In the days before X-ray machines and scanning machines, medical or quasi-medical practitioners needed all the help they could get in trying to diagnose what was wrong with a patient. Potentially what was passed out of the body or seeped out of breaks in the skin could be useful and, not unreasonably, the colour, consistency, smell and even taste of the patient’s urine was considered helpful in diagnosing their malady.
Uroscopy which is the technical name for examining a patient’s urine has a long tradition and dates back to ancient Egypt, Babylon and India. Its importance as a diagnostic tool was enhanced by the adoption of the original Hippocratic oath which forbade doctors to perform any form of surgery, “I will not cut for stone, even for patients in whom the disease is manifest”. Urine was considered vital in gauging the health of a patient’s liver where blood was thought to be produced and analysing the waste fluids was a good way to check whether the body’s four humours – blood, phlegm and yellow and black bile – were in balance.
By the middle ages the theory of urine was sufficiently developed to allow a so-called wheel of urine to be developed which developed 20 categories of urine based on colour, smell and taste. The development of printing coupled with the almost universal acceptance of the wheel as a diagnostic tool was such that by the 16th and 17th centuries unscrupulous practitioners or quack sprung up to gull the innocent or desperate patient.
All that was needed was a sample – it was not always necessary for the patient to accompany the specimen, although, as we will see, this could have its dangers. To assist in the process a glass flask with a round bottom called a matula was developed, making it easier for the patient to fill and the doctor to examine.
But some practitioners were not content to examine urine to diagnose existing complaints. The practice of uromancy developed where practitioners claimed that they could foretell the future from someone’s urine. Whilst some took special cognisance of the colour or taste of the urine the most common approach was to read the bubbles in the urine as soon as the fluid hit the bowl. Large bubbles denoted that the urinator was about to come into money whilst small bubbles denoted an illness or an impending death. (This has given me an idea for the next village fete!).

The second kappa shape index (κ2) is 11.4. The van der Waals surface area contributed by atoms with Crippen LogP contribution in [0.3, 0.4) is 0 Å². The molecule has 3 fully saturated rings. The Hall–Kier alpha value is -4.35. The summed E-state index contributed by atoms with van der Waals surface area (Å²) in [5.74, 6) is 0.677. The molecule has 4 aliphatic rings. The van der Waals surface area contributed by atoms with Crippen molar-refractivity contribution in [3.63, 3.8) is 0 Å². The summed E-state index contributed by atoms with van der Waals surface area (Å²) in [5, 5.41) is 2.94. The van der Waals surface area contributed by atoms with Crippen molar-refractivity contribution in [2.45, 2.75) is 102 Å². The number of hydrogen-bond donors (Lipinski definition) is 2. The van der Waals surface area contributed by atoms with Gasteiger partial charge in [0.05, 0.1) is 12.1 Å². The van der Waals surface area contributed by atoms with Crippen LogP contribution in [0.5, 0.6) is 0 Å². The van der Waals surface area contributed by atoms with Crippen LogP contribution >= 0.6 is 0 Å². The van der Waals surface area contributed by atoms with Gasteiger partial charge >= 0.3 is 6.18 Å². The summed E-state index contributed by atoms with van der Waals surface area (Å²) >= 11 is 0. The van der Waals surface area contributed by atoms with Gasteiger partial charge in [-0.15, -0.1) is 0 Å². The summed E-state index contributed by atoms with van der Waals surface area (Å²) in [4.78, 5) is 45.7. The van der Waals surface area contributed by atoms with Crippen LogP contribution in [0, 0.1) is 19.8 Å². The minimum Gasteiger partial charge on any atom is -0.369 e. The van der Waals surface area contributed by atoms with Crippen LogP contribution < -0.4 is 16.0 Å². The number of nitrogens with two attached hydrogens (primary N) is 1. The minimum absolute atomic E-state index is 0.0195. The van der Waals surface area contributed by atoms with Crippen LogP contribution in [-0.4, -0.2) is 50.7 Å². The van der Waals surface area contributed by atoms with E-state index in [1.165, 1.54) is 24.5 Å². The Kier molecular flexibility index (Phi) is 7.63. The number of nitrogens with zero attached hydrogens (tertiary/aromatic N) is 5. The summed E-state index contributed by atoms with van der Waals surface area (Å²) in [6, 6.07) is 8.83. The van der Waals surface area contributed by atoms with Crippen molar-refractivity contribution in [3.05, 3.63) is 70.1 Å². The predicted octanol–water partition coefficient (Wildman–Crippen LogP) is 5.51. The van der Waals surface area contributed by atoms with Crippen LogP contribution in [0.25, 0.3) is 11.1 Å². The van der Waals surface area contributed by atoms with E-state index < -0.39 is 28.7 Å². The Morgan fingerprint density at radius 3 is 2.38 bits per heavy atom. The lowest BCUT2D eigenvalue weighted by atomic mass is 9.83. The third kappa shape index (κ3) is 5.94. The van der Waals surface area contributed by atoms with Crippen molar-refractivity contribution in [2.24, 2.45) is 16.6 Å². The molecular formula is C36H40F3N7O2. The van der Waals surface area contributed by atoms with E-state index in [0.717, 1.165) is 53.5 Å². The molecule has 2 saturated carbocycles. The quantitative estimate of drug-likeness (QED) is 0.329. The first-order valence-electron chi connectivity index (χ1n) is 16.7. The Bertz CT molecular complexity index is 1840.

Although the examination of urine was directly attributable to Thomas Willis’ discovery of 1674 of diabetes mellitus, by the turn of the 19th century many had consigned uroscopy to the bin of quackery and practitioners earned the pejorative name of piss-prophets. But there was still a corner in the market for the clever uroscopist as Dr Cameron of Wells Street, just off Oxford Street in London, demonstrates.
He seems to have set up operations around 1809 and focused his marketing efforts in emphasising the long pedigree of urine inspection and appealing to those who were sceptical of more modern medical procedures. Not all of his patients were satisfied though, as this story from the Medical Adviser of 1824 shows.
A Holborn inn-keeper consulted Cameron about some chest pains. Cameron gave him some pills which caused acute discomfort but after a month had done nothing to alleviate the original problem. In order to exact his revenge on the piss-prophet the inn-keeper sent his ostler with a urine sample and requested a diagnosis.
After inspecting and tasting the urine, Cameron concluded that the sufferer was in a bad way but that he could be cured. He asked how old the patient was – 24- how hard he worked – lots of heavy loads – and whether he was a drinker – two pails of water a day. Based on this evidence Cameron concluded that the problem was a bad back. Of course, the sample had been provided by a donkey!
Medicos still examine urine – I doubt they taste it – but the reliance on it as a primary diagnostic tool has somewhat waned.